2nd revelation: ECONOMICS (starts at 9:10 in the video)

There is plenty of corruption in our economic system, but that’s not its chief problem. This becomes evident if you consider the board game Monopoly, which uses our economic system’s most fundamental ideas in simplified form. In that game, “corruption” would mean someone is cheating. But that game always ends with all the players but one totally impoverished, even if no one cheats.

We see a similar scenario playing out in the real world. The distribution of wealth in our society has become extremely unequal. That’s because the market favors whoever is in a better bargaining position, and thus it increases economic inequality. So a market economy inevitably brings plutocracy: Just a few people end up owning and controlling everything, including our workplaces, the government, and even the market itself, so any truly “free” market wouldn’t stay that way for long. Market fundamentalists blame our problems on government, but they’re deluded: If there were no government, the super-rich would create one, to “protect property rights.”

eric-K-golden-bullOur leaders worship the bronze bull of Wall Street, much as the Israelites turned to a golden calf while Moses was on Mount Sinai. There are so many myths about that false god! Here are four quick myths:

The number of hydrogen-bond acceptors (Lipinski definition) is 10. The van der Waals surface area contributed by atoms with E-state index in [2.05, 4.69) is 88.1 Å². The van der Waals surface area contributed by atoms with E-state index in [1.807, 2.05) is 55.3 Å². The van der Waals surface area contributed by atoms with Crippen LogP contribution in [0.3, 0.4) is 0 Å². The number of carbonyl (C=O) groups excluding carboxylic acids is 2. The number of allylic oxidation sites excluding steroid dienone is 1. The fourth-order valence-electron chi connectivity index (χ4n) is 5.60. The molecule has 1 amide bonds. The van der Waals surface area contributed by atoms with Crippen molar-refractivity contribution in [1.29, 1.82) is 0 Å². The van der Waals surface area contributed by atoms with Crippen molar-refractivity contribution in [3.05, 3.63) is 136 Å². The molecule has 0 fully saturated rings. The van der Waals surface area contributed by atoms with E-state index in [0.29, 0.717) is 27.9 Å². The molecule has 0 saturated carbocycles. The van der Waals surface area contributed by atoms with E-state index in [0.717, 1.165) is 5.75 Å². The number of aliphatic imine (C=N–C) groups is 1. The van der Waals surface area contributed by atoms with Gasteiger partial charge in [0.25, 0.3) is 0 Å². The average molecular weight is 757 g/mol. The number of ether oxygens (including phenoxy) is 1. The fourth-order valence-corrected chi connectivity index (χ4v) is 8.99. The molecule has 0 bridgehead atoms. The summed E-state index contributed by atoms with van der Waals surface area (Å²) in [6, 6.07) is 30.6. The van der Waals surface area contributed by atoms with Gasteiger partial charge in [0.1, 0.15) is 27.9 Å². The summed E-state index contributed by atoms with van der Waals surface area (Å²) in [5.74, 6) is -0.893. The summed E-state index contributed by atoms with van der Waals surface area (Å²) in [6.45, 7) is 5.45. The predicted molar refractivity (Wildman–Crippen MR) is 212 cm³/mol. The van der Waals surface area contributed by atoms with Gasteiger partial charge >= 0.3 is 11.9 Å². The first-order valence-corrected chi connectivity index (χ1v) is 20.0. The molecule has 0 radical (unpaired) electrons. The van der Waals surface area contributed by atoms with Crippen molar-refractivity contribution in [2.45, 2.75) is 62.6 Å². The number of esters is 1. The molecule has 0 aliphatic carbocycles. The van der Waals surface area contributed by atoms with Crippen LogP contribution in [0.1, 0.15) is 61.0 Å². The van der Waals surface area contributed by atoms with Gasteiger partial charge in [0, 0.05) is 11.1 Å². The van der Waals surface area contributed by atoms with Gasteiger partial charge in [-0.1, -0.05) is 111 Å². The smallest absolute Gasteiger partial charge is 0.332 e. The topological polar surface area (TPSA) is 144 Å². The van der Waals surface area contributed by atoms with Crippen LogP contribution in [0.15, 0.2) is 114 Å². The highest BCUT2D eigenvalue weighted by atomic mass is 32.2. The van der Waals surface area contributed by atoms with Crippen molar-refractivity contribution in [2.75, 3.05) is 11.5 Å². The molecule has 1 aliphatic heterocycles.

a. “The market has brought us progress” — no, it was science that brought us progress. And its basic innovations came from government salaries, not from profits.

b. “The market is raising everyone’s standard of living, and automation will bring us all leisure time” — no, not all of us, just the people who own the workplaces and the robots.

c. “A society of honorable small businesses is true democracy” — no, actually every privately owned workplace is a tyranny, and any honorable small businesses get crushed and/or swallowed by psychopathic large businesses.